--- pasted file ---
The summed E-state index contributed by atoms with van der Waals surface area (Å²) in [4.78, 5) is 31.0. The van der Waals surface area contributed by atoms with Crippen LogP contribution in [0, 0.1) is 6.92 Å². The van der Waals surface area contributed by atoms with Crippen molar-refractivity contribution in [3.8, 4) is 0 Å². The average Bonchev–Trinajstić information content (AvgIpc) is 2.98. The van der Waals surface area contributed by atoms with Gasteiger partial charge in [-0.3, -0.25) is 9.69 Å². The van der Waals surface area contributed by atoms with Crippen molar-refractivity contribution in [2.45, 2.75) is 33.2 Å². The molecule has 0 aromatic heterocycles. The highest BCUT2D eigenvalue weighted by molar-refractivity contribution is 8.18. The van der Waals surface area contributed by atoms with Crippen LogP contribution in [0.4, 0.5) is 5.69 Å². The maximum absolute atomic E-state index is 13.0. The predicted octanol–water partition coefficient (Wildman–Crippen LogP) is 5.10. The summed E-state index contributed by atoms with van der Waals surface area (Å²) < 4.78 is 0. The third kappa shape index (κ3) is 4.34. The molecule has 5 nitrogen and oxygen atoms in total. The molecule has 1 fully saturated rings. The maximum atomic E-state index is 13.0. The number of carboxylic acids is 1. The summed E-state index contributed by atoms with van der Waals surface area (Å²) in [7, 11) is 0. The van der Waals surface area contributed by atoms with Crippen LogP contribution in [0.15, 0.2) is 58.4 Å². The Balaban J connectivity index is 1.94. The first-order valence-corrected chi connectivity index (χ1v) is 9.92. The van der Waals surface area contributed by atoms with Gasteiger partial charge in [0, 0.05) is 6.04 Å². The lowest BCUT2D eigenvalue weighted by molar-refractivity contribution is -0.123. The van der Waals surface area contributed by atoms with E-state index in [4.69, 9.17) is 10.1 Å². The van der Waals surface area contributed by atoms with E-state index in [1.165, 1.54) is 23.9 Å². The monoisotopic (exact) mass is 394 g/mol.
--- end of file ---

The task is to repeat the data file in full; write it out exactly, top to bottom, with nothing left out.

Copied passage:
The summed E-state index contributed by atoms with van der Waals surface area (Å²) in [4.78, 5) is 31.0. The van der Waals surface area contributed by atoms with Crippen LogP contribution in [0, 0.1) is 6.92 Å². The van der Waals surface area contributed by atoms with Crippen molar-refractivity contribution in [3.8, 4) is 0 Å². The average Bonchev–Trinajstić information content (AvgIpc) is 2.98. The van der Waals surface area contributed by atoms with Gasteiger partial charge in [-0.3, -0.25) is 9.69 Å². The van der Waals surface area contributed by atoms with Crippen molar-refractivity contribution in [2.45, 2.75) is 33.2 Å². The molecule has 0 aromatic heterocycles. The highest BCUT2D eigenvalue weighted by molar-refractivity contribution is 8.18. The van der Waals surface area contributed by atoms with Crippen LogP contribution in [0.4, 0.5) is 5.69 Å². The maximum absolute atomic E-state index is 13.0. The predicted octanol–water partition coefficient (Wildman–Crippen LogP) is 5.10. The summed E-state index contributed by atoms with van der Waals surface area (Å²) < 4.78 is 0. The third kappa shape index (κ3) is 4.34. The molecule has 5 nitrogen and oxygen atoms in total. The molecule has 1 fully saturated rings. The maximum atomic E-state index is 13.0. The number of carboxylic acids is 1. The summed E-state index contributed by atoms with van der Waals surface area (Å²) in [7, 11) is 0. The van der Waals surface area contributed by atoms with Crippen LogP contribution in [0.15, 0.2) is 58.4 Å². The Balaban J connectivity index is 1.94. The first-order valence-corrected chi connectivity index (χ1v) is 9.92. The van der Waals surface area contributed by atoms with Gasteiger partial charge in [0, 0.05) is 6.04 Å². The lowest BCUT2D eigenvalue weighted by molar-refractivity contribution is -0.123. The van der Waals surface area contributed by atoms with E-state index in [4.69, 9.17) is 10.1 Å². The van der Waals surface area contributed by atoms with E-state index in [1.165, 1.54) is 23.9 Å². The monoisotopic (exact) mass is 394 g/mol.